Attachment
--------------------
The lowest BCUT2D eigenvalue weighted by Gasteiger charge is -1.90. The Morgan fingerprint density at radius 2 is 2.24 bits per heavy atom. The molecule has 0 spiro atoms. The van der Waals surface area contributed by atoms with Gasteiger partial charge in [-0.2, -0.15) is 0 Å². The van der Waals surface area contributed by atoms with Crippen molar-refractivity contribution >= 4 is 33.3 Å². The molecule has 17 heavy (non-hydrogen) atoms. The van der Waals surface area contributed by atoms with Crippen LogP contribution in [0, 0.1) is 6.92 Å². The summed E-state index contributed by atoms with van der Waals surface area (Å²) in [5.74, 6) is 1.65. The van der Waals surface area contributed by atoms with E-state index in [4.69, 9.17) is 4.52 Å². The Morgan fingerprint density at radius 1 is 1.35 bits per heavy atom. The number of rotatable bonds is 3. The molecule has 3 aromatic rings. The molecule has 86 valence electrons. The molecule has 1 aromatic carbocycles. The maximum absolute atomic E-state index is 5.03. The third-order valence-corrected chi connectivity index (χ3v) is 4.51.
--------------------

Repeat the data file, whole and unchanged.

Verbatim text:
The lowest BCUT2D eigenvalue weighted by Gasteiger charge is -1.90. The Morgan fingerprint density at radius 2 is 2.24 bits per heavy atom. The molecule has 0 spiro atoms. The van der Waals surface area contributed by atoms with Gasteiger partial charge in [-0.2, -0.15) is 0 Å². The van der Waals surface area contributed by atoms with Crippen molar-refractivity contribution >= 4 is 33.3 Å². The molecule has 17 heavy (non-hydrogen) atoms. The van der Waals surface area contributed by atoms with Crippen LogP contribution in [0, 0.1) is 6.92 Å². The summed E-state index contributed by atoms with van der Waals surface area (Å²) in [5.74, 6) is 1.65. The van der Waals surface area contributed by atoms with E-state index in [4.69, 9.17) is 4.52 Å². The Morgan fingerprint density at radius 1 is 1.35 bits per heavy atom. The number of rotatable bonds is 3. The molecule has 3 aromatic rings. The molecule has 86 valence electrons. The molecule has 1 aromatic carbocycles. The maximum absolute atomic E-state index is 5.03. The third-order valence-corrected chi connectivity index (χ3v) is 4.51.